originator's policies and practices and the other information
provided to the agency about the asset portfolio.

Overall and together with the assumptions referred to above,
Fitch's assessment of the asset pool information relied upon for
the agency's rating analysis according to its applicable rating
methodologies indicates that it is adequately reliable.


SIENA PMI 2016: Fitch Assigns B- Rating to Class C Notes
Fitch Ratings has assigned Siena PMI 2016 S.r.l.'s notes final
ratings as:

  EUR470,000,000 Class A1: 'AA+sf'; Outlook Negative
  EUR400,000,000 Class A2: 'AA+sf'; Outlook Negative
  EUR150,000,000 Class B: 'A-sf'; Outlook Stable
  EUR313,000,000 Class C: 'B-sf'; Outlook Stable
  EUR406,300,000 junior notes: not rated

The transaction is a EUR1.7 bil. revolving securitisation of
secured and unsecured loans granted to Italian small- and medium-
sized businesses (SMEs) by Banca di Monte dei Paschi di Siena

                        KEY RATING DRIVERS

High Default Probability
Fitch set a bank benchmark annual average probability of default
of 7.1% based on the observed default rates (ODRs) for the
originator's SME lending book.  The bank benchmark reflects a
challenging economic environment in Italy.

Low Recoveries
The portfolio at closing comprised mostly unsecured loans.  Fitch
expects a base case recovery rate of 30% for unsecured loans.

Revolving Period
The transaction is able to purchase additional assets from the
originator until February 2018.  Fitch has considered in its
analysis the potential migration of portfolio characteristics due
to replenishment.

Granular Portfolio
The size of the largest obligor group is limited to 0.5% of the
total portfolio.  The largest 10 obligor groups are limited to 4%
of the total portfolio in aggregate.

Rapid Deleveraging
Fitch expects the portfolio to be made up mostly of unsecured
loans, for which the remaining time to maturity is limited to
seven years by the eligibility criteria.  Fitch therefore expects
the overall weighted average life (WAL) of the portfolio to be
less than four years at the end of the replenishment period.

Set-Off and Commingling Risk
The transaction features a set-off reserve, which partially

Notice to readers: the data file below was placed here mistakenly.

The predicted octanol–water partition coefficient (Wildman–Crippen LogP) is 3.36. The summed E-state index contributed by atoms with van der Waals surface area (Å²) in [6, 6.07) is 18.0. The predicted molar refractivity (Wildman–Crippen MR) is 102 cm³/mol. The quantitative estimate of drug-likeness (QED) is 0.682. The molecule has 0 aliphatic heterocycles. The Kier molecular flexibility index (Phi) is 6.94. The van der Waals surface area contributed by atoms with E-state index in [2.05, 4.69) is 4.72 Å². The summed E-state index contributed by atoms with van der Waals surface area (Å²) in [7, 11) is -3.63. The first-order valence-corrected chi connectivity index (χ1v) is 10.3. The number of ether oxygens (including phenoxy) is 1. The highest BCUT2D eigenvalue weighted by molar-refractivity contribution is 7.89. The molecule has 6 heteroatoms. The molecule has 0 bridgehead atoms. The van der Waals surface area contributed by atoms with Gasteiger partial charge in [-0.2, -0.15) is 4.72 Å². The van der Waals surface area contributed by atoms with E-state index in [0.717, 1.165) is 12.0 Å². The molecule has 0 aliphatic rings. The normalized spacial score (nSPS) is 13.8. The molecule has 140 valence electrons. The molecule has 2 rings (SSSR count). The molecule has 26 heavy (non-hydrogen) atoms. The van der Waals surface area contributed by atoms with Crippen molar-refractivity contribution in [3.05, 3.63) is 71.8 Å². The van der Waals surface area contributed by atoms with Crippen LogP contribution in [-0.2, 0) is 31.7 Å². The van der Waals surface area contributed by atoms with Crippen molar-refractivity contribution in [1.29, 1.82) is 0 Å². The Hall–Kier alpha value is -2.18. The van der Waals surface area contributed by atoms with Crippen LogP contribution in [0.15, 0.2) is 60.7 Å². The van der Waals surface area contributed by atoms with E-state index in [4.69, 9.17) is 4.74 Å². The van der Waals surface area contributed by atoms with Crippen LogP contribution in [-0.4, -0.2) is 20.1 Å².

covers set-off exposure.  Fitch estimates the set-off exposure
not covered by the reserve to be 4.1% of the initial portfolio.
Additionally, Fitch estimates the commingling exposure at 5.6% of
the initial portfolio balance.  The large commingling exposure is
driven by the clustering of loan payment dates on the last day of
June and December each year as a result of the originator's
underwriting practices.

Sovereign Rating Cap
The class A notes are capped at 'AA+sf' with a Negative Outlook,
driven by sovereign dependency, in accordance with Fitch's
Criteria for Sovereign Risk in Developed Markets for Structured
Finance and Covered Bonds.

                       RATING SENSITIVITIES

An increase of 25% in the default probabilities assigned to each
obligor or a reduction of 25% in expected recovery rates would
lead to a downgrade of one notch for the rated notes.

                           DATA ADEQUACY

Fitch reviewed the results of a third party assessment conducted
on the asset portfolio information, and concluded that there were
no findings that affected the rating analysis.

Fitch conducted a review of a small targeted sample of the
originator's origination files and found the information
contained in the reviewed files to be adequately consistent with
the originator's policies and practices and the other information
provided to the agency about the asset portfolio.

Overall, Fitch's assessment of the asset pool information relied
upon for the agency's rating analysis according to its applicable
rating methodologies indicates that it is adequately reliable.


KAZAKHTELECOM: S&P Affirms 'BB' CCR & Revises Outlook to Positive
S&P Global Ratings revised its outlook on Kazakhstan-based
telecommunications operator Kazakhtelecom JSC to positive from

At the same time, S&P affirmed its 'BB' long-term foreign and
local currency corporate credit ratings and the 'kzA+' Kazakhstan
national scale rating.

S&P has also affirmed its 'BB' and 'kzA+' issue ratings on the
group's Kazakhstani tenge (KZT) 45.5 billion senior unsecured

The outlook revision reflects Kazakhtelecom's strengthening